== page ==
March 15, 2018; Health Affairs Blog
A new report finds that, broadly speaking, health legacy foundations “are expanding the scope of their grant making and initiatives to focus on the social determinants of health…[seeking] to impact a broad range of social and economic conditions, including housing, transportation, education, child care, job training, and economic development” write Douglas Easterling and Laura McDuffee in Health Affairs Blog.
But while addressing such social determinants of health is now common, as Easterling and McDuffee of the Wake Forest School of Medicine emphasize in their 42-page report—which surveyed 33 foundations in 25 states and was released last week—not all foundations take the same approach.
Among the 33 foundations surveyed, Easterling and McDuffee note that four foundations “positioned themselves as ‘health equity’ funders” and another eight “speak of health equity within their philosophy and strategies.” As for the other 21, these “aim to enhance the overall [emphasis in original] health of the communities they serve.” The risk of a such an approach, Easterling and McDuffee point out, is that, “Even if a foundation succeeds in improving the health status of a population, this might leave important disparities in place.”
Here, it is worth recalling just how large the disparities are. According to the Robert Wood Johnson Foundation, in metro New Orleans, for example, life expectancy can range from 55 years to 80 years depending on where you live. In Fresno, California, an eight-mile distance results a nine-year difference in life expectancy. The Center for Society and Health at Virginia Commonwealth University has developed similar maps for another 21 metropolitan regions.
The importance of health legacy foundations is great. According to Easterling and McDuffee, with notable exceptions like the Robert Wood Johnson Foundation and the Kresge Foundation, health legacy foundations make most of the grants that address the social drivers of poor health.
Grantmakers in Health (GIH) estimates that there are at least 242 health legacy foundations in the United States. These are created, Easterling and McDuffee note, when a nonprofit health organization creates a for-profit company. In such cases, the federal government requires that a percentage of assets remain in the nonprofit sector, typically in foundation form. In the states of California, Colorado, Missouri, Texas, and Washington, health legacy foundations have amassed more than $1 billion in assets. Typically, these foundations have missions that involve “improving the health of a particular community, region, or state,” observe Easterling and McDuffee.
Sign up for our free newsletter
Subscribe to the NPQ to have our top stories delivered directly to your inbox.
As for grants, Easterling and McDuffee identify eight primary areas: 1) community building, 2) education, 3) parenting and early childhood, 4) economic well-being, 5) built environment, 6) housing, 7) community safety, and 8) transportation.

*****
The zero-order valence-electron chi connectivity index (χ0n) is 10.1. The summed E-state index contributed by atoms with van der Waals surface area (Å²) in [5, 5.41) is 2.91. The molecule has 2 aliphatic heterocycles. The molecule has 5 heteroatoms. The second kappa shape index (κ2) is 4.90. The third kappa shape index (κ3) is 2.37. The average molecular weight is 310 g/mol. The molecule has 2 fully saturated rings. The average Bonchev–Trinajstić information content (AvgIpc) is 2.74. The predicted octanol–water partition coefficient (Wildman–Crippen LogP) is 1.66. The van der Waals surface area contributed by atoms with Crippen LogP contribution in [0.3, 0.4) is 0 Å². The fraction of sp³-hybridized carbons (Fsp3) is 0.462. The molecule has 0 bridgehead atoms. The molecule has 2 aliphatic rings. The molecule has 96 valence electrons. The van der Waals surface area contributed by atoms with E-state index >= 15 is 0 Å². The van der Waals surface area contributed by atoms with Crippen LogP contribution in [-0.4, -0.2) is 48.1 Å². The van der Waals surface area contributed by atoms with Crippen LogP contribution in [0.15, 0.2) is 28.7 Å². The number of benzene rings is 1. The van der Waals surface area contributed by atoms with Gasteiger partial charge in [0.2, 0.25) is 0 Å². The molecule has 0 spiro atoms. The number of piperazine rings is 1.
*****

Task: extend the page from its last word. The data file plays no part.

In addition to grants, many health legacy foundations have sought to address social drivers of health through low-interest loans (program-related investments), capacity building initiatives, and policy change.
For instance, the Colorado Health Foundation, in Denver used a “program-related investment to the Colorado Coalition for the Homeless (CCH) to establish a revolving housing fund…to finance affordable housing projects including the development of 500 units of permanent supportive housing for families and individuals by 2025.” The REACH Healthcare Foundation in Merriam, Kansas, has launched a Cultural Competency Initiative, in which “health and human service groups in the Kansas City region were provided with individualized technical assistance to improve their services to uninsured and underserved populations.”
Policy change is a strong area of focus, especially among larger, equity-oriented foundations like the California Endowment, the California Wellness Foundation, the Colorado Health Foundation, the Colorado Trust, and the Missouri Foundation for Health. But small foundations invest in policy, too. A small equity-oriented funder, the Con Alma Health Foundation, in Santa Fe, New Mexico, “has an endowment of only $25 million, but policy change is a core element of its strategy…The foundation also funds Amigos Bravos to organize political participation within the affected communities,” Easterling and McDuffee write. The Northwest Health Foundation, in Portland, Oregon, another equity-focused funder, “hosted a high-profile dinner with the speaker of the Oregon House of Representatives to provide an audience for a grassroots group that had previously been unable to get attention focused on its policy priorities.” The Colorado Trust, Easterling and McDuffee note, also uses a community organizing approach.
Even among foundations with an equity focus, however, “Only a few…are seeking to fundamentally shift who has social, political, and economic power,” write Easterling and McDuffee. “In contrast, the vast majority…are working within existing systems and supporting key institutions in improving the services and resources they provide.”
Health legacy foundations, note Easterling and McDuffee, should “recognize this contrast between improving existing systems versus changing the fundamental structures that organize society.” The authors ask, “How much do things need to change to substantively improve the social and economic conditions that cause people to be either healthy or unhealthy?”—Steve Dubb